Imagine this feeling: you are about to start your freshman year of college, you’ve got your bags packed and ready to go, you’ve already said all of your goodbyes to friends and family, and then the pandemic happens, so you’re not even able to get the true freshman dorm experience. This is the exact feeling that all freshmen were left with this past fall.
Lucky for students, progress was made within the last year due to lowering COVID-19 numbers, and students were allotted to live in the dorms and on campus apartments. The only difference is that this year, the rule making it mandatory for freshmen to live in the dorms for their first year was lifted, so another option for freshmen was to live off-campus.
So overall there are four options for student housing being offered to freshmen this year: the dorms, The K, Panther Village, and off-campus housing, and the pandemic affects each and every one of these housing situations.
There are very strict protocols in place for students both living, and visiting campus. This includes but is not limited to weekly rapid tests, daily screenings, and wearing a mask at all times which has resulted in some freshman students not wanting to live on campus.
Freshman Broadcast Journalism and Documentary Major Alexandra Coenjaerts was one of the students lucky enough to move into a dorm. After starting off her freshman year feeling isolated from the college experience as a whole, she feels that moving in has helped in integrating her into Chapman life. However, with all the protocols in place, this does come with a cost. She first spoke about how strict Chapman is in holding these safety protocols in place.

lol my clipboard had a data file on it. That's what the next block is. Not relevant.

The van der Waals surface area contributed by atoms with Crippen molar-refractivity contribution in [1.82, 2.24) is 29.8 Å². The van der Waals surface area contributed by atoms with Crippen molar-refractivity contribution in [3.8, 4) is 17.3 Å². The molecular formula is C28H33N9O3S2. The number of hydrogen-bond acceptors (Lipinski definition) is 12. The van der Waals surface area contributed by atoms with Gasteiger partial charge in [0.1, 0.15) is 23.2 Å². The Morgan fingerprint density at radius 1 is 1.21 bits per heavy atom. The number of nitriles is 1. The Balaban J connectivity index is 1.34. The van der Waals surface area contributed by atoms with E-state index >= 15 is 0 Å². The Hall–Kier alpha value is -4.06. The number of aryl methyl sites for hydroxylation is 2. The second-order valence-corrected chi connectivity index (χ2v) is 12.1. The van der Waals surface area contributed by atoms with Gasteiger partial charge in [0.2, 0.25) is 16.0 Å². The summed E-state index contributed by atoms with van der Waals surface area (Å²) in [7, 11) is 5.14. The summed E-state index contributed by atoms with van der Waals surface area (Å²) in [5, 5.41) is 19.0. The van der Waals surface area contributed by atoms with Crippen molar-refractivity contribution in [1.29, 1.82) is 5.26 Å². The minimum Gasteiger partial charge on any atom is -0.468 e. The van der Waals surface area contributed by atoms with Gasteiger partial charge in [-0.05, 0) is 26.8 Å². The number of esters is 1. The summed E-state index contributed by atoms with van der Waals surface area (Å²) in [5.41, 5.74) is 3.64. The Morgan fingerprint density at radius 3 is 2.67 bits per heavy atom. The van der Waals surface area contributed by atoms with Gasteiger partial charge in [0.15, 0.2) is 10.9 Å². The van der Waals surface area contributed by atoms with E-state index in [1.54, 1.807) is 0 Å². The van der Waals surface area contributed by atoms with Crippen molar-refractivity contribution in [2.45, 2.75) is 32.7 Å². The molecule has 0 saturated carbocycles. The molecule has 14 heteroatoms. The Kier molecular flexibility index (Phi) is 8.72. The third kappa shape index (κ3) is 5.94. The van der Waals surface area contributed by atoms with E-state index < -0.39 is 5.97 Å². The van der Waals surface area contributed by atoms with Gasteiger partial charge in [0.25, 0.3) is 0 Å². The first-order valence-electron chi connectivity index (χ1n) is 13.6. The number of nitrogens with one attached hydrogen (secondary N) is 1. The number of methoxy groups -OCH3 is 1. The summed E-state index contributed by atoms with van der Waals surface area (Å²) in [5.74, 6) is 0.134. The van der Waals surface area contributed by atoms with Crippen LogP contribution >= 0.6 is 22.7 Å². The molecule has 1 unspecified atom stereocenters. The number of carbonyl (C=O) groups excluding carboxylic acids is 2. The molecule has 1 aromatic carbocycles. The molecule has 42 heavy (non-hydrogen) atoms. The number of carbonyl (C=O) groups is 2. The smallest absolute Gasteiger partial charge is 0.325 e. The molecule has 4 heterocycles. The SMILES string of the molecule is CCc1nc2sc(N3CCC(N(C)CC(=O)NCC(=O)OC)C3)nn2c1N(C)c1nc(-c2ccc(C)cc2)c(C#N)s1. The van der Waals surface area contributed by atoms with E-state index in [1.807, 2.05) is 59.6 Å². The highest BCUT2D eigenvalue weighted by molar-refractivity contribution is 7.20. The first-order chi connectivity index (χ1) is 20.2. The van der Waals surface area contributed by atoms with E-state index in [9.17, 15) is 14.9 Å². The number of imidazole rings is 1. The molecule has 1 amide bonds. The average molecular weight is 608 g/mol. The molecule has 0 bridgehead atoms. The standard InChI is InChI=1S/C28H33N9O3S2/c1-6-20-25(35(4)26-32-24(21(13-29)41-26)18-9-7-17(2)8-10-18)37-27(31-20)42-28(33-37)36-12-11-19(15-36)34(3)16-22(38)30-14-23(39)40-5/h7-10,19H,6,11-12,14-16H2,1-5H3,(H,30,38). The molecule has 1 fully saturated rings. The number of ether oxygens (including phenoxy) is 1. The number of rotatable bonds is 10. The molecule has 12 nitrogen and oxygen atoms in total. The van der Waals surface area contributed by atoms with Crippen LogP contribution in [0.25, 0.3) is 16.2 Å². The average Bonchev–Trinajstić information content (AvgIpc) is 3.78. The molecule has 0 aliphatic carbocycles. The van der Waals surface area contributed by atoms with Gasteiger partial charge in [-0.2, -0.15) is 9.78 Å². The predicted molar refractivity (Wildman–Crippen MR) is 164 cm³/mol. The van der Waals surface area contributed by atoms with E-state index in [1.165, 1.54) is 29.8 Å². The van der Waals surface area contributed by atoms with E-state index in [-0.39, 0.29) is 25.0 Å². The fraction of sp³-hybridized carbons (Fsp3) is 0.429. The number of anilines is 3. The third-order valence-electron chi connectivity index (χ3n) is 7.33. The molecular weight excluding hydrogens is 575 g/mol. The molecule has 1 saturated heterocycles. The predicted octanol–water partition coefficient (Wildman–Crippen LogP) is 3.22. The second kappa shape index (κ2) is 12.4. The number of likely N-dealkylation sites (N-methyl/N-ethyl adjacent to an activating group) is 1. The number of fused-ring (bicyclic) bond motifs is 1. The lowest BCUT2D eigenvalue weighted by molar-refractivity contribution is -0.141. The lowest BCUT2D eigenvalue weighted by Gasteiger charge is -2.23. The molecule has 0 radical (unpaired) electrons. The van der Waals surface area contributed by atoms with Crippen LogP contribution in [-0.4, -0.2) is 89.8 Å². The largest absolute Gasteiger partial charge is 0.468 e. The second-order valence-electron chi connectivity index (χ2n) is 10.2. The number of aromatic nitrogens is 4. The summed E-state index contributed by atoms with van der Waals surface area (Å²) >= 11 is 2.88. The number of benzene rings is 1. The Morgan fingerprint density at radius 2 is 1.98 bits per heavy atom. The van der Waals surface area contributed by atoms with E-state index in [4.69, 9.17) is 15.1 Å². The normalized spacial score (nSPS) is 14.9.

“I would say they are pretty strict about the precautions. There have been some times where more than three people sit at a caf table and someone from PSafe will come by to let you know that you cannot do that, also in the dorms there are RA’s who walk around. Although, I do feel like they are being lenient because they still want people to have somewhat of a normal college experience.”
She then spoke about what things she wished were handled differently whilst living on campus.
“The Chapman Community is doing everything they can. You can’t force people to not go out because that is their own decision, but they are doing their best. I mean, I would love to have more options for food, I would also love to sometimes get to eat inside because it can get cold at night. The only precaution I think I would change is the rule of only having one guest in your room, because I feel like that gets broken all the time.”
Freshman Mira Ako is also living on campus at the K Apartments and speaks of her own personal experience.
“No gathering spaces in the K are open, but I think the maximum number of people that can congregate is 12. If we don’t get COVID tested on time, there is a risk that our key cards won’t give us access into our rooms. I’ve seen people around the K who have gotten written up by RA’s or the building coordinator for not wearing their masks.”
She then tried to measure how safe she felt living in the K Apartments.